A few weeks ago I wrote about how I caution my small business clients against hiring employees. It’s not that I say “don’t do it,” it’s more that I say “be careful and know what you’re getting into.”
The way I see it is, there are five steps to look at when a business owner is considering hiring employees.
ONE: Look at internal procedures
Here’s an unpleasant truth when you own a small business: YOU the business owner will need to do most of the work, especially in the beginning. As I wrote in my “caution” post a few weeks ago, the first question I ask when a business is struggling with payroll is: why do you need employees at all?
Are there things you can do internally to be more efficient? Are there things you can pick up yourself? Are there things you’re currently doing that waste your time, and that you could drop, thus freeing up more of your time to get more work done?
TWO: Look at technology
Technology is not the be-all and end-all. However, it might help you run your business better in some cases. For example, in my practice, I say seriously that my practice-management software and document-management software are basically an employee. The software helps me run my business better, and while it costs a lot of money, it’s less than having an employee on payroll.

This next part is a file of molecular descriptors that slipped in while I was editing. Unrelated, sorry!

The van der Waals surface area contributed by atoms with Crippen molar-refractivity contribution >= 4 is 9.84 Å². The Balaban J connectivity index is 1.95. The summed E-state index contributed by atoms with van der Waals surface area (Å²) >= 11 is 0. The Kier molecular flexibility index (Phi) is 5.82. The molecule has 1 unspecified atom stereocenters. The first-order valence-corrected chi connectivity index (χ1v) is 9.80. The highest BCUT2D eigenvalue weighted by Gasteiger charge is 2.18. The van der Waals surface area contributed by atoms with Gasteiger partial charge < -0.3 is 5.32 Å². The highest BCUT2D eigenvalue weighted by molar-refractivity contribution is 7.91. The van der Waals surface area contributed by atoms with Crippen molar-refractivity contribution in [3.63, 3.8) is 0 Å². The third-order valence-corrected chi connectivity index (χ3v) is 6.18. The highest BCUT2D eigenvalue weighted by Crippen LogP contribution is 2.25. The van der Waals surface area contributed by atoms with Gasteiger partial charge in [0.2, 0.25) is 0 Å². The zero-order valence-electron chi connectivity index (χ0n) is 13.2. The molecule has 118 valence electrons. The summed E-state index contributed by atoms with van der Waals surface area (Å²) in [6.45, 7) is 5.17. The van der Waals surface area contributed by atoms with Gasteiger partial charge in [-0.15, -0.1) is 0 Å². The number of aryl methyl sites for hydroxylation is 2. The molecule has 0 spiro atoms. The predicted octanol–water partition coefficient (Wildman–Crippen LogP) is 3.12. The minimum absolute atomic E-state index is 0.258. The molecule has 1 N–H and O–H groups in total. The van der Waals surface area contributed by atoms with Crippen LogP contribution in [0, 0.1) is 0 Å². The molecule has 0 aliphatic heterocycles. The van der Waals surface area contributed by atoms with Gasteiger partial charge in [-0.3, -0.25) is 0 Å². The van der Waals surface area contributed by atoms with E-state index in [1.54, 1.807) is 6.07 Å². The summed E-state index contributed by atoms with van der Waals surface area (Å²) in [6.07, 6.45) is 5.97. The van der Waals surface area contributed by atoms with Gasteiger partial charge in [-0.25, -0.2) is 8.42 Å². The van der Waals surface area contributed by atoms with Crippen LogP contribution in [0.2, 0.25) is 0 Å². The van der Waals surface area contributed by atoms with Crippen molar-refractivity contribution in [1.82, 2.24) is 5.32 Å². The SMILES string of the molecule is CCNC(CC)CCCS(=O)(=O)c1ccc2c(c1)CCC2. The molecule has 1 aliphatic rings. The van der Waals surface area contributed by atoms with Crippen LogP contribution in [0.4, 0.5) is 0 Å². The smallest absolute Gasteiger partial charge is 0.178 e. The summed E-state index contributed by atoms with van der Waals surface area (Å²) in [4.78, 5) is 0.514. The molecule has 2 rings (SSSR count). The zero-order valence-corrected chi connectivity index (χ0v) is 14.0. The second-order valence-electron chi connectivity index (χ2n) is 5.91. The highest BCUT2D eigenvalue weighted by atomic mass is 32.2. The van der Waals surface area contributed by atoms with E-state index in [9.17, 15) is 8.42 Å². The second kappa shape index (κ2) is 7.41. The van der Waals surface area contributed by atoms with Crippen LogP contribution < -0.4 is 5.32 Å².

THREE: Look at contractors
You have to be careful with this one. If you need occasional help for specific tasks, it may be better to look at outsourcing those tasks to a contractor.
Now, you have to be careful with this because even someone working occasionally could be considered an employee rather than a contractor. But as long as you structure it properly, you could plausibly say the person helping you is a contractor. An example would be hiring a bookkeeper. Outsourcing that task to a contractor frees up more of your time, without the commitment involved in having an employee.
FOUR: Look at temp workers
One of my clients has had a temp worker as his office assistant for many years now. The arrangement works well. If the client finds he doesn’t need the assistant, he simply tells the temp agency and they send the worker someplace else. The agency handles all the payroll taxes. There is, of course, a cost associated with this, and other clients have told me that temp workers are not necessarily a cheap alternative. But it might be something to consider.
FIVE: Look at hiring employees
At this point, if you still find that you need employees, then certainly you should — as long as you know what you’re getting into.
“This blog post, along with comments that may follow, should not be considered tax advice. Before you make final tax or financial decisions, please secure a professional tax advisor to give you advice about your unique situation. To secure Jason as your accountant, please click on the ‘Services’ link at the top of the page.”